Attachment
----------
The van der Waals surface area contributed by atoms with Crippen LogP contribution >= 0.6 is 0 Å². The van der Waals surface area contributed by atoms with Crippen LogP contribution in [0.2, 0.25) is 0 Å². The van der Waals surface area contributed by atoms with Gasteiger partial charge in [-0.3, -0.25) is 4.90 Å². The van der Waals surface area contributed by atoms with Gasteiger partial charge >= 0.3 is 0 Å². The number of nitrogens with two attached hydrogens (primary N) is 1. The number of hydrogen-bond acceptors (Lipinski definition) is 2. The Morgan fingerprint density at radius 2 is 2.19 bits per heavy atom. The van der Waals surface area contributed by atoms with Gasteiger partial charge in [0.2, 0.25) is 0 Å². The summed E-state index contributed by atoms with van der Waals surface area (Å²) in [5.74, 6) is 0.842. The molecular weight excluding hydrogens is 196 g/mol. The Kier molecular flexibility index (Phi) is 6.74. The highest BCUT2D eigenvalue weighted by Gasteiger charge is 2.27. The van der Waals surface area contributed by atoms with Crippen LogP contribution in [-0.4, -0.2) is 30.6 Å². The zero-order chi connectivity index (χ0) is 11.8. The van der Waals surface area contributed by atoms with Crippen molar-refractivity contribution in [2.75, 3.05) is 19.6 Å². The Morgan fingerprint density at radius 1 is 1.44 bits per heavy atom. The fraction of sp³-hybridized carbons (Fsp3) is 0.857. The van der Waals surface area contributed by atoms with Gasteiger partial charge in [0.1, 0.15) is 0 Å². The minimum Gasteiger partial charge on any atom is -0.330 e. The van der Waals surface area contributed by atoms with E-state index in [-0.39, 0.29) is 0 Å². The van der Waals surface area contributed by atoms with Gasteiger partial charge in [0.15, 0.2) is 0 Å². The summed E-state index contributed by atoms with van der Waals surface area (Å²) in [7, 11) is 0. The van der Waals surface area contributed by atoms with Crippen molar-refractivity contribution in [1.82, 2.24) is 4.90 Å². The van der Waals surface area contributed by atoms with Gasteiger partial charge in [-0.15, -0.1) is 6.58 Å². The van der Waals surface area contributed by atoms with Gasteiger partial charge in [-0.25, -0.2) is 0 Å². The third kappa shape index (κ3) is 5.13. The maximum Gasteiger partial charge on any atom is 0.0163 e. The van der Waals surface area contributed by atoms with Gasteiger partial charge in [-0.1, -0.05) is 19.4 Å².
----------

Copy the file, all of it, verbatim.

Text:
The van der Waals surface area contributed by atoms with Crippen LogP contribution >= 0.6 is 0 Å². The van der Waals surface area contributed by atoms with Crippen LogP contribution in [0.2, 0.25) is 0 Å². The van der Waals surface area contributed by atoms with Gasteiger partial charge in [-0.3, -0.25) is 4.90 Å². The van der Waals surface area contributed by atoms with Gasteiger partial charge >= 0.3 is 0 Å². The number of nitrogens with two attached hydrogens (primary N) is 1. The number of hydrogen-bond acceptors (Lipinski definition) is 2. The Morgan fingerprint density at radius 2 is 2.19 bits per heavy atom. The van der Waals surface area contributed by atoms with Gasteiger partial charge in [0.2, 0.25) is 0 Å². The summed E-state index contributed by atoms with van der Waals surface area (Å²) in [5.74, 6) is 0.842. The molecular weight excluding hydrogens is 196 g/mol. The Kier molecular flexibility index (Phi) is 6.74. The highest BCUT2D eigenvalue weighted by Gasteiger charge is 2.27. The van der Waals surface area contributed by atoms with Crippen LogP contribution in [-0.4, -0.2) is 30.6 Å². The zero-order chi connectivity index (χ0) is 11.8. The van der Waals surface area contributed by atoms with Crippen molar-refractivity contribution in [2.75, 3.05) is 19.6 Å². The Morgan fingerprint density at radius 1 is 1.44 bits per heavy atom. The fraction of sp³-hybridized carbons (Fsp3) is 0.857. The van der Waals surface area contributed by atoms with Gasteiger partial charge in [0.1, 0.15) is 0 Å². The minimum Gasteiger partial charge on any atom is -0.330 e. The van der Waals surface area contributed by atoms with E-state index in [-0.39, 0.29) is 0 Å². The van der Waals surface area contributed by atoms with Gasteiger partial charge in [0.15, 0.2) is 0 Å². The summed E-state index contributed by atoms with van der Waals surface area (Å²) in [7, 11) is 0. The van der Waals surface area contributed by atoms with Crippen molar-refractivity contribution in [1.82, 2.24) is 4.90 Å². The van der Waals surface area contributed by atoms with Gasteiger partial charge in [-0.15, -0.1) is 6.58 Å². The van der Waals surface area contributed by atoms with Gasteiger partial charge in [-0.25, -0.2) is 0 Å². The third kappa shape index (κ3) is 5.13. The maximum Gasteiger partial charge on any atom is 0.0163 e. The van der Waals surface area contributed by atoms with Gasteiger partial charge in [-0.1, -0.05) is 19.4 Å².